Letters

Nothing Personal
I never appreciated Westword as much as I did when I read Patricia Calhoun's "Personal Foul," in the February 4 issue. You had to read all that "penis" talk, uncensored, to realize how idiotic that Tyrone Braxton case was. This is the sort of case that gives lawsuits a bad name.

Mimi Foster
via the Internet

You know what Tyrone Braxton was thinking the night after the parade: We won the Super Bowl. And you know what those four opportunists who sued him were thinking: We want a piece of it.

Here is my question: What was Anne Sulton thinking?
Joe Franks
via the Internet

Blinded by Science
As profiled in Gayle Worland's "The Incredible Shrinking Career," in the February 4 issue, Brian Rimar is a true hero. All he wanted to do was conduct research and report it accurately--instead, the EPA sets out to screw him over. I hope that he and the other whistleblowers get to have their say in front of Congress and that Congress listens.

It will certainly be a more important discussion than how our lawmakers have spent their days lately!

Jay Rossi
Denver

It seems as though the needs of the few (EPA) outweigh the needs of the many (Colorado). The political ballet of those EPA bureaucrats and the tutu'd attorneys who are their partners in this EPA blunder is incomprehensible. Dodson's or Quintyne's head should roll on this one--or give them copper-enriched diets and let them rust away. As an American and a Coloradan, I am getting a little pissed here about the many ways certain bureaucrats--who are guaranteed their jobs and livelihood--can find to waste our tax money for their protection rather than ours.

Go get 'em, Brian Rimar.
And regarding Eric Dexheimer's "Secretary's Day Off," in the same issue: I'm all for a secretary's day off--permanently! (Although I wonder if Vikki Buckley's bingo pals would let her sell cards or play with their balls?) What surprises me is the support she got from obviously "totally ignorant" members of the Colorado Legislature who praised her office in January of this year.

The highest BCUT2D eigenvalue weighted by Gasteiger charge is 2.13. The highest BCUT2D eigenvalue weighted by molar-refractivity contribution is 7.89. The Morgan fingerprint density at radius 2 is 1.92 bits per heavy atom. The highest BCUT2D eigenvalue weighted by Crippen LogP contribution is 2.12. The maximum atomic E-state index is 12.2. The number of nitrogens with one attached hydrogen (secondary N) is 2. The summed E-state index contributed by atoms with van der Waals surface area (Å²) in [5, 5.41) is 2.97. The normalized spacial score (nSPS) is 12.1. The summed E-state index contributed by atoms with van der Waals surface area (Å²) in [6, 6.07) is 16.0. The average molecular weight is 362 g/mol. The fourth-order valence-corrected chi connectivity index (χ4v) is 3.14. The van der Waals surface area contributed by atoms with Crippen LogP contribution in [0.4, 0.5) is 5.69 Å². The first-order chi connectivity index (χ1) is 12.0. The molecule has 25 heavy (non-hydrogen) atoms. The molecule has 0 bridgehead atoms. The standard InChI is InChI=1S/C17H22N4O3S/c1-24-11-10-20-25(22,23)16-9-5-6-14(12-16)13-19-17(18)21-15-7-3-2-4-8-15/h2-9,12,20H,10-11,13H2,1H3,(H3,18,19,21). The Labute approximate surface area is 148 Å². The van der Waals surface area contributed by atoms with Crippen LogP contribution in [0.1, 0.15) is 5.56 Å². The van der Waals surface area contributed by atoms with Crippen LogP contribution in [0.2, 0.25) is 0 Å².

John Rael
via the Internet

The following went to the EPA:
I was reading an article in Westword by Gayle Worland that concerns Brian Rimar and Summitville, Colorado. From the article, I understand that your agency began a criminal investigation of Mr. Rimar one year after he was assigned to a sheep study in southern Colorado. According to Mr. Rimar, he was harassed for two years and then pulled off of the study--all because your agency did not like the results he (Mr. Rimar) was getting. Now this, in and of itself, is nothing. But the fact that the GAO is currently investigating your agency for the same actions against not only Mr. Rimar but a number of other scientists as well suggests that the EPA is less than trustworthy.

Besides Mr. Rimar, there was the issue of Summitville. Your agency is claiming that a "pool brimming with cyanide" was being cleaned at a rate of 1,000 gallons per minute and at a cost of $2.5 million per year, and that the operation is expected to run "until the end of time." Now, I am certainly no expert, but even I know that the rates you gave should have had that pond cleaned in ninety days, tops. Even assuming that the "pond" was exeptionally large, and further assuming that fewer than seven hours per day were spent actually cleaning the water, more than 35,000,000 gallons of water could be cleaned in ninety days.

It sounds to me like the EPA is running a scam to get more money. Not a far reach when you consider who paid for both Mr. Rimar's research and the Summitville cleanup (so far). Add the $4.5 million bond put up by Galactic and the fact that Mr. Rimar's results were not indicating that sheep were dying from copper poisoning, and it all paints an interesting picture. There is an old rule of thumb for investigators everywhere: "Follow the money. No matter what you're investigating, follow the money." It looks to me like all the money leads back to the EPA.

Now, having said all that, does the EPA care to comment?
Tracy Fox
via the Internet

With regard to Gayle Worland's story on Summitville pollution, a statement about the trout fishery--"Only a decade ago, it was rich with trout"--is not true. Tim Kelley's Fishing Guide, the standard guide to Colorado trout fishing for decades, states on page 195 of the 1982 edition that the "Alamosa River above the (Alamosa or Terrace) reservoir offers no fishing, the water was polluted years ago by mining operations and natural minerals."

There was a lot of older mining in that area, and the most recent disaster was the tip of the iceberg as far as pollution of the river goes.

Chuck Weisenberg
Lakewood

Gayle Worland replies: Area residents agree that the Alamosa was never "pristine"--but despite its high concentration of natural minerals, it did support a healthy trout population prior to the cyanide leach-pit mining at Summitville and a major fish kill in Terrace Reservoir in 1990. One of the more ambitious goals of the state and federal cleanup plan is to establish a Class I trout fishery below the tiny Alamosa River mountain town of Jasper.

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